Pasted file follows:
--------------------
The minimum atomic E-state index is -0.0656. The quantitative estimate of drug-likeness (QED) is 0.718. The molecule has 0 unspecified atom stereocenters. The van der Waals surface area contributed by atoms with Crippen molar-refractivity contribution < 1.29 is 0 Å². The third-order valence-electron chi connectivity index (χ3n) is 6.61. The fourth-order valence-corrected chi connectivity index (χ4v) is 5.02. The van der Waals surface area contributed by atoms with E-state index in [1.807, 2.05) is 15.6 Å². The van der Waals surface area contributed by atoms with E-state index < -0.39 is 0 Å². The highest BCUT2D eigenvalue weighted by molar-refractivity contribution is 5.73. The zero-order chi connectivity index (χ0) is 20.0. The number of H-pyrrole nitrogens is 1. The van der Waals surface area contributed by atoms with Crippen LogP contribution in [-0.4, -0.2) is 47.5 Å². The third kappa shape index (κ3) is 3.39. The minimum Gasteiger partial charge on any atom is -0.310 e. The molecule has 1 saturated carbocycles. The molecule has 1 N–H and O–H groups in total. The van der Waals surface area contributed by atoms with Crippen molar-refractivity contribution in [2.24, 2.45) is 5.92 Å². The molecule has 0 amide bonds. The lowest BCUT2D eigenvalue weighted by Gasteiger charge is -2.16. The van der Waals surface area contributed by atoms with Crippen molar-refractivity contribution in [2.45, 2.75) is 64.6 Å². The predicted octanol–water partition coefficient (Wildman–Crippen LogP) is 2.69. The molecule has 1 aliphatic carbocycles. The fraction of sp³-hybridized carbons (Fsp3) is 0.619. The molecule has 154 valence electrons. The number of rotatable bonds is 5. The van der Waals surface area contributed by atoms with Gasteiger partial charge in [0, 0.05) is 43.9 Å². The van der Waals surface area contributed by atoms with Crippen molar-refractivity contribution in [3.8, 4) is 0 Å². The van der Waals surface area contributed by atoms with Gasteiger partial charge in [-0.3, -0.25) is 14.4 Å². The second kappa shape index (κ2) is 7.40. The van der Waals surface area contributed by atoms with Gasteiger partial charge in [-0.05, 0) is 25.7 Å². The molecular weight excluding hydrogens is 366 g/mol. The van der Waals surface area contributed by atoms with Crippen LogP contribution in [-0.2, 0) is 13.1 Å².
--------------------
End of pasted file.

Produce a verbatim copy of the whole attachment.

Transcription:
The minimum atomic E-state index is -0.0656. The quantitative estimate of drug-likeness (QED) is 0.718. The molecule has 0 unspecified atom stereocenters. The van der Waals surface area contributed by atoms with Crippen molar-refractivity contribution < 1.29 is 0 Å². The third-order valence-electron chi connectivity index (χ3n) is 6.61. The fourth-order valence-corrected chi connectivity index (χ4v) is 5.02. The van der Waals surface area contributed by atoms with E-state index in [1.807, 2.05) is 15.6 Å². The van der Waals surface area contributed by atoms with E-state index < -0.39 is 0 Å². The highest BCUT2D eigenvalue weighted by molar-refractivity contribution is 5.73. The zero-order chi connectivity index (χ0) is 20.0. The number of H-pyrrole nitrogens is 1. The van der Waals surface area contributed by atoms with Crippen LogP contribution in [-0.4, -0.2) is 47.5 Å². The third kappa shape index (κ3) is 3.39. The minimum Gasteiger partial charge on any atom is -0.310 e. The molecule has 1 saturated carbocycles. The molecule has 1 N–H and O–H groups in total. The van der Waals surface area contributed by atoms with Crippen molar-refractivity contribution in [2.24, 2.45) is 5.92 Å². The molecule has 0 amide bonds. The lowest BCUT2D eigenvalue weighted by Gasteiger charge is -2.16. The van der Waals surface area contributed by atoms with Crippen molar-refractivity contribution in [2.45, 2.75) is 64.6 Å². The predicted octanol–water partition coefficient (Wildman–Crippen LogP) is 2.69. The molecule has 1 aliphatic carbocycles. The fraction of sp³-hybridized carbons (Fsp3) is 0.619. The molecule has 154 valence electrons. The number of rotatable bonds is 5. The van der Waals surface area contributed by atoms with Gasteiger partial charge in [0, 0.05) is 43.9 Å². The van der Waals surface area contributed by atoms with Crippen molar-refractivity contribution in [3.8, 4) is 0 Å². The van der Waals surface area contributed by atoms with Gasteiger partial charge in [-0.3, -0.25) is 14.4 Å². The second kappa shape index (κ2) is 7.40. The van der Waals surface area contributed by atoms with Gasteiger partial charge in [-0.05, 0) is 25.7 Å². The molecular weight excluding hydrogens is 366 g/mol. The van der Waals surface area contributed by atoms with Crippen LogP contribution in [-0.2, 0) is 13.1 Å².